Library's acquisition of Ted Hughes'

papers brings greater depth

to literary collections

Emory's holdings in modern literature gained significant depth with Woodruff Library's recent acquisition of the literary papers of the English Poet Laureate Ted Hughes. This extensive archive, with a shipping weight of 5,000 pounds, includes many drafts of poems from each of Hughes' published collections as well as literary correspondence, photographs and related materials.

"The University is very pleased that we have been able to acquire the papers of Ted Hughes," said President Bill Chace, who is a modern English literature scholar. "His contribution to English poetry has been powerful and immensely influential. Indeed, his being named poet laureate came in recognition of the ways in which he has changed English poetic statement. He has been among those who have made it more forceful, immediate, visceral and disturbing. In addition, his affinity with some of the leading poets of Northern Ireland makes the arrival of his papers at Emory particularly appropriate, for our collection has thus gained greater coherence and depth."

The collection will be located in Woodruff Library's Special Collections Department, which has strong modern literature holdings including works by W.B. Yeats and his circle and extensive holdings in contemporary Irish poetry. (See web site at <www.>.)

Hughes has been England's poet laureate since 1984. His numerous publications include critically acclaimed poetry, including The Hawk in the Rain, Lupercal, Wodwo, Crow, Moortown and Wolfwatching; many books for children; as well as plays, short stories, translations and anthologies. The School Bag, co-edited by Hughes and Seamus Heaney, has just been published by Faber and Faber. An extensive web site on Hughes can be found at <www.uni-leipzig.del~angl/ hughes.htm>.

According to Keith Sagar, Hughes' bibliographer, this vast archive "must be the most important such archive in the whole field of poetry in English of the second half of the 20th century, not only because of Hughes' preeminence among the poets of the period, but also because of the extent to which a study of his manuscripts can help bring us to a full and deep realization of his poetic achievement and the nature and workings of the poetic imagination itself."

Steve Enniss, curator of literary collections in Special Collections, shipped the collection from England earlier this month. "Emory was contacted because of the library's strong modern literature holdings," said Enniss, who supervised the unloading of the 86 boxes that contained the Hughes papers when they arrived at Emory on March 5. The library has been building its modern literature collections since the late 1970s when Richard Ellmann, noted biographer of James Joyce, joined the Emory faculty.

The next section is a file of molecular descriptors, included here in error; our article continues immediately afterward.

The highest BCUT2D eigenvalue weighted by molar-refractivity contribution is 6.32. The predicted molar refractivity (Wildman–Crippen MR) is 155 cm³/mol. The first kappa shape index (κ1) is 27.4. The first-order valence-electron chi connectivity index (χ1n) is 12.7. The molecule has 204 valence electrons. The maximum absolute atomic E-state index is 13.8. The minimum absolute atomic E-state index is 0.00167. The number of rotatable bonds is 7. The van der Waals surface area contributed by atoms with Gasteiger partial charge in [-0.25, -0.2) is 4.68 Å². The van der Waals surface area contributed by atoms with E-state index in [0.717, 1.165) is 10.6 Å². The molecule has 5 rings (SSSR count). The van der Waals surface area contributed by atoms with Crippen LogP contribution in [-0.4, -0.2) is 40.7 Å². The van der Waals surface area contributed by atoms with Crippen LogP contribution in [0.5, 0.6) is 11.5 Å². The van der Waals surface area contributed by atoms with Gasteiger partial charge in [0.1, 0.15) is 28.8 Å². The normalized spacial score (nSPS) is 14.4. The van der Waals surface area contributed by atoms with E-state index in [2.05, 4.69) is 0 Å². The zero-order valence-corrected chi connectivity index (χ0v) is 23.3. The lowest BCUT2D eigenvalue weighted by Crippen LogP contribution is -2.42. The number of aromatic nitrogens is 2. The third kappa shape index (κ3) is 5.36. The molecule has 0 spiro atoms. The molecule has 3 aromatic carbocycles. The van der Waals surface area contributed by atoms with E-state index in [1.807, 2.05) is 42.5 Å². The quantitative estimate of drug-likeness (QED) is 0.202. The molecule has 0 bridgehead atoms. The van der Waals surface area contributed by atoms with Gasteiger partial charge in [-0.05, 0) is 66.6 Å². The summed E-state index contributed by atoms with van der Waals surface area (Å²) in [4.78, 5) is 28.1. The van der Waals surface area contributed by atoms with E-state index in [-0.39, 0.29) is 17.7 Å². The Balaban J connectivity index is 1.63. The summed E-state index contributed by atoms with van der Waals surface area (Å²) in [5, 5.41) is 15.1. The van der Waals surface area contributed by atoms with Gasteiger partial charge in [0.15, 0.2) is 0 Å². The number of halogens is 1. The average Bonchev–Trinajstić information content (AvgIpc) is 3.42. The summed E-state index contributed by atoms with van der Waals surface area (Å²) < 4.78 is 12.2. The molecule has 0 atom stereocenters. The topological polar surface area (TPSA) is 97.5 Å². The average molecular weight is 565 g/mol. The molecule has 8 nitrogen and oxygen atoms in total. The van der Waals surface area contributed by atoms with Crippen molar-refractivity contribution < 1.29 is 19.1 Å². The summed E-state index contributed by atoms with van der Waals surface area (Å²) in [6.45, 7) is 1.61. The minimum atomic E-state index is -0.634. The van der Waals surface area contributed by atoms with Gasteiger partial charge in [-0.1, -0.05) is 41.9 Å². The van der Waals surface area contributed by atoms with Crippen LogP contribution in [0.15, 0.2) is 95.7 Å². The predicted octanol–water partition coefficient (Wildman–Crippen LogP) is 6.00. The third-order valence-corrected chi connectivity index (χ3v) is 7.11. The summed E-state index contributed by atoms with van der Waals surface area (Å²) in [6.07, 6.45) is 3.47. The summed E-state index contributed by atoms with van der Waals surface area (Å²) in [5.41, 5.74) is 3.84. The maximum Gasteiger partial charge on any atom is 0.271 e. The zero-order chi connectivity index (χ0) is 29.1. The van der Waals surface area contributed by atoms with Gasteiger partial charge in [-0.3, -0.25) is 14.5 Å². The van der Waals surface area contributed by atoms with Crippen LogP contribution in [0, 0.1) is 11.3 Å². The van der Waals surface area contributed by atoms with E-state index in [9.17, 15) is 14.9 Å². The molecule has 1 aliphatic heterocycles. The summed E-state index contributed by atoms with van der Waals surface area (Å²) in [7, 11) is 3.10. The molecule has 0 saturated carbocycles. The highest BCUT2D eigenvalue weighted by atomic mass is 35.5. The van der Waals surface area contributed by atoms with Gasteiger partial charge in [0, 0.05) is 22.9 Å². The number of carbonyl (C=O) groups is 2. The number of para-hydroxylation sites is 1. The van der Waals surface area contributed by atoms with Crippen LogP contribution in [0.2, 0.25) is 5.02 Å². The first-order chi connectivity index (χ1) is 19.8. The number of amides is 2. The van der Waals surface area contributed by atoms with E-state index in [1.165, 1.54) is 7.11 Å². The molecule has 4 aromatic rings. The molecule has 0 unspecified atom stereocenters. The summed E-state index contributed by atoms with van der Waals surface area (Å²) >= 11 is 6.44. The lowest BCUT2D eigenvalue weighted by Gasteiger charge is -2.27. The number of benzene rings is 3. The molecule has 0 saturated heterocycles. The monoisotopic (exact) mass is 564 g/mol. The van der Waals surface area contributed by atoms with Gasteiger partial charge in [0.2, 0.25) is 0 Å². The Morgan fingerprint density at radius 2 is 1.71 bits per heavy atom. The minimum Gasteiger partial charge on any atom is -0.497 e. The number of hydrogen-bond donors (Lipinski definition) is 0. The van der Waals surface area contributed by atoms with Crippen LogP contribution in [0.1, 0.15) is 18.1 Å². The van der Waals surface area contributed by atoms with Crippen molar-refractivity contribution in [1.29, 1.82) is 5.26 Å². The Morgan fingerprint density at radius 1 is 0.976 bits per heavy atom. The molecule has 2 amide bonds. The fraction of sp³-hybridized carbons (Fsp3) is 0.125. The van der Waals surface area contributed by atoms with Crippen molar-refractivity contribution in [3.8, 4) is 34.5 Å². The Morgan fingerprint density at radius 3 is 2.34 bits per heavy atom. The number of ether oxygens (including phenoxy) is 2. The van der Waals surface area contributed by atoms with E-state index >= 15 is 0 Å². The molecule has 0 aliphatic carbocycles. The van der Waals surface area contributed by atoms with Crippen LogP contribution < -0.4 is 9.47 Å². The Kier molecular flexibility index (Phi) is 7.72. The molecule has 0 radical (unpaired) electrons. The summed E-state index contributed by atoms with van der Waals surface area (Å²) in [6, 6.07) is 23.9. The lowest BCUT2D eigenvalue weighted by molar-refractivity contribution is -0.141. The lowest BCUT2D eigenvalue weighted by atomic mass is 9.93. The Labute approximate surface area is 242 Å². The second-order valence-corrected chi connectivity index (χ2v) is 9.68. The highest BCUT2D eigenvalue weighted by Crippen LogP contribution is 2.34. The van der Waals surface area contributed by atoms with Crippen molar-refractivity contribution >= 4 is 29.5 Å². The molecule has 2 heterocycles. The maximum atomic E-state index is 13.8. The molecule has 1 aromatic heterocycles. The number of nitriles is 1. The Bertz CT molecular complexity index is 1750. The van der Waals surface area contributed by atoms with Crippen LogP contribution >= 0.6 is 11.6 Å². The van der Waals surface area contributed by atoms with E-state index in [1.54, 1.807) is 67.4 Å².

Enniss noted there was support for the acquisition of Hughes' papers not only from the library, but also from across campus, including Graduate School Dean Don Stein and Emory College Dean David Bright, as well as English Professor Ronald Schuchard. "His papers will be of enormous teaching and scholarly use," Schuchard said. "Hughes is not only the English poet laureate, but because of his editing and correspondence with other poets, he's really an international poet laureate. His outreach is international, and his papers here will draw scholars from around the world who want to study his manuscripts and correspondence."

Schuchard has been teaching Hughes' work at Emory since the 1970s and last fall taught a graduate poetry seminar on his work. Schuchard says he plans to direct students to the archive for original, independent research and hopes that students will use the papers to write theses and dissertations.

Hughes was born on Aug. 17, 1930, in Mytholmroyd, a small mill town in West Yorkshire, England. The family moved to Mexborough, a coal-mining town in South Yorkshire, when Hughes was 7. After attending local grammar school, Hughes won an Open Exhibition to Pembroke College, Cambridge. Before going to Cambridge in 1951, he served two years in the Royal Air Force. While at Cambridge, Hughes met and married the American poet Sylvia Plath in 1956. Hughes began writing poetry while at Cambridge but worked as a teacher and various other jobs before turning to writing full time.

Over his literary career, Hughes has been the recipient of numerous literary honors and awards, among them the Guinness Poetry Award in 1958, the Somerset Maugham Award in 1960, the Hawthornden Prize in 1961, the City of Florence International Poetry Prize in 1969, the Premio Internazionale Taormina in 1973 and the Queen's Gold Medal for Poetry in 1974.

After Plath's death in 1963, Hughes played an active role in seeing her unpublished writing into print. In 1970, he married Carol Orchard with whom he lives in the county of Devon, England.

-Jan Gleason

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